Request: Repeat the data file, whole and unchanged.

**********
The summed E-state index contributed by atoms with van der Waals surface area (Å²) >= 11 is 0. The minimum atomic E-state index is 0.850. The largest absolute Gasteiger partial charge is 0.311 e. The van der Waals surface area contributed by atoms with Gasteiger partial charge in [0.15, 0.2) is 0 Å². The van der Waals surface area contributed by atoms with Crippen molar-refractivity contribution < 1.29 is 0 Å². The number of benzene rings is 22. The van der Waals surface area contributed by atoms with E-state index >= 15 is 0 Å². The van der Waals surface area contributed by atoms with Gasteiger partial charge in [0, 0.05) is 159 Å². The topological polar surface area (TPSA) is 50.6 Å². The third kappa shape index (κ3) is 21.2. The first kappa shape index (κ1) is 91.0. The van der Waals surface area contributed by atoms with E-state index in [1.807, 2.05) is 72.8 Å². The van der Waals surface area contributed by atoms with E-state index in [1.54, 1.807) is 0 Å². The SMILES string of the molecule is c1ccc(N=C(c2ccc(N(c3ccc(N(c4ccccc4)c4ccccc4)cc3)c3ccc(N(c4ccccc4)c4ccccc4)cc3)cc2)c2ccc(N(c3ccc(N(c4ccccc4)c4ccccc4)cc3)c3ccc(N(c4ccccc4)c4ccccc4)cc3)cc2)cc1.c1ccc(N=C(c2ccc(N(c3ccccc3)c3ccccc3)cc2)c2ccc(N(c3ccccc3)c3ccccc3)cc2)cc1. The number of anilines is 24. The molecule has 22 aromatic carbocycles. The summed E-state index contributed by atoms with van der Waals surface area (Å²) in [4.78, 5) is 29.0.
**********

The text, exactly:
The summed E-state index contributed by atoms with van der Waals surface area (Å²) >= 11 is 0. The minimum atomic E-state index is 0.850. The largest absolute Gasteiger partial charge is 0.311 e. The van der Waals surface area contributed by atoms with Gasteiger partial charge in [0.15, 0.2) is 0 Å². The van der Waals surface area contributed by atoms with Crippen molar-refractivity contribution < 1.29 is 0 Å². The number of benzene rings is 22. The van der Waals surface area contributed by atoms with E-state index >= 15 is 0 Å². The van der Waals surface area contributed by atoms with Gasteiger partial charge in [0, 0.05) is 159 Å². The topological polar surface area (TPSA) is 50.6 Å². The third kappa shape index (κ3) is 21.2. The first kappa shape index (κ1) is 91.0. The van der Waals surface area contributed by atoms with E-state index in [1.807, 2.05) is 72.8 Å². The van der Waals surface area contributed by atoms with E-state index in [1.54, 1.807) is 0 Å². The SMILES string of the molecule is c1ccc(N=C(c2ccc(N(c3ccc(N(c4ccccc4)c4ccccc4)cc3)c3ccc(N(c4ccccc4)c4ccccc4)cc3)cc2)c2ccc(N(c3ccc(N(c4ccccc4)c4ccccc4)cc3)c3ccc(N(c4ccccc4)c4ccccc4)cc3)cc2)cc1.c1ccc(N=C(c2ccc(N(c3ccccc3)c3ccccc3)cc2)c2ccc(N(c3ccccc3)c3ccccc3)cc2)cc1. The number of anilines is 24. The molecule has 22 aromatic carbocycles. The summed E-state index contributed by atoms with van der Waals surface area (Å²) in [4.78, 5) is 29.0.